I gradually became aware as a child just how small our town of Tyler where I partially grew up was. If we wanted to go shopping, we had to drive to Dallas. When family flew in, we had to drive a hundred miles to Love Field to pick them up. My father found fine dining at Johnny Cace’s in Longview about a half hour away, especially when his mother came to visit.
Kilgore, was another small town only thirty minutes away where Sunday drives found us surveying the oil wells there. They were everywhere. They were in church yards, back yards and downtown. They were in a word, ugly, their greasy pumps always humming and pumping, pumping for oil in the hopes of hitting paydirt.
Yet there was something else in Kilgore that loomed taller than those oil wells, higher than Johnny Cace’s located on the second floor of an old
downtown building and definitely did not hum. There was someone who struck oil of a different sort.
Van Cliburn. It was my mother’s mother in Alaska who sent me a book that made me aware of him just a Sunday drive away. The book was
The Van Cliburn Legend. He was a legend to me as we never saw him. After reading the book I became aware everyone was excited that this twenty-three year old Texan had won the Russian Tchaikovsky competition in Moscow at the height of the Cold War. We laughed and smiled over the photo wire of the vertically challenged Khrushchev hugging this very tall Texan. “Why are you so tall?” he asked him. His reply, “Because I’m from Texas” the story goes. Such was this tall Texan’s manner that warmed the world during scary times when Cuban missiles pointed at our American Gulf Coast.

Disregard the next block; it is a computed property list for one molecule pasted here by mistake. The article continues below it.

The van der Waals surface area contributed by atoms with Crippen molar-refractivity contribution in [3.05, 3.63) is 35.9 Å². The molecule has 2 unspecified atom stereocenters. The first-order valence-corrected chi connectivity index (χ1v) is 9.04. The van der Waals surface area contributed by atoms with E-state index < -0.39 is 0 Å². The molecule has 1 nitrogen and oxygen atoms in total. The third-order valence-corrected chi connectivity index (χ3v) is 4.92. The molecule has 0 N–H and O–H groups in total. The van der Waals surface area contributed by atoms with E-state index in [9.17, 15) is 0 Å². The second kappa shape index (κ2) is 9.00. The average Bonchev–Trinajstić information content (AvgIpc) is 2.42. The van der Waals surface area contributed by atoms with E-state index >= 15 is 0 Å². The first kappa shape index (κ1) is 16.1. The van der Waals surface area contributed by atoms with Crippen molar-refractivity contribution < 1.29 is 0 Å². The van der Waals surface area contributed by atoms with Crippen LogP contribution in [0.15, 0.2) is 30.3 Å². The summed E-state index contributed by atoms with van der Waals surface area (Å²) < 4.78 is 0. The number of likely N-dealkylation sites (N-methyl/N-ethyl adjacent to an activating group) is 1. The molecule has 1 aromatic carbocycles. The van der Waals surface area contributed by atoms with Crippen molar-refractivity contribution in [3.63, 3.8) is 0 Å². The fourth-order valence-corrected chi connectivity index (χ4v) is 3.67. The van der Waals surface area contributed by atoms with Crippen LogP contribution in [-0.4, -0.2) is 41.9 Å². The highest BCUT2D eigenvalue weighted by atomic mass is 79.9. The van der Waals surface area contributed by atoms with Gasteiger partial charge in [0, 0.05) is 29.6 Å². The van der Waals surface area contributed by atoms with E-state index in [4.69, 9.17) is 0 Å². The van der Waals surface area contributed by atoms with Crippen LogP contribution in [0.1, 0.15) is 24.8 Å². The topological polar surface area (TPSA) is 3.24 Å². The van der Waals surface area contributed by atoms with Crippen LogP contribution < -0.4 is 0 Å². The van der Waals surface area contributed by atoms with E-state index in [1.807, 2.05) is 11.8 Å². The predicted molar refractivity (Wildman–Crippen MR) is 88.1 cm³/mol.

This past week, at the age of 78, Texas lost this favorite son. In the years that passed after reading that biography, I noticed any mention of him. But the mentions were few and far between. Still I remembered the cover photo of him from the book, sitting high on the back seat of a convertible, handsome with his large gifted hands waving to the crowds with ticker tape falling all around him in a NY parade celebrating his triumph. He retired early in the 70′s from concert performances, but I always returned to the thought that at least there’s the Van Cliburn piano competition that was founded with his name that could unveil future talent. He died in his home of Fort Worth just over a hundred miles away from Kilgore and about two hundred miles west of his birthplace of Shreveport, Louisiana.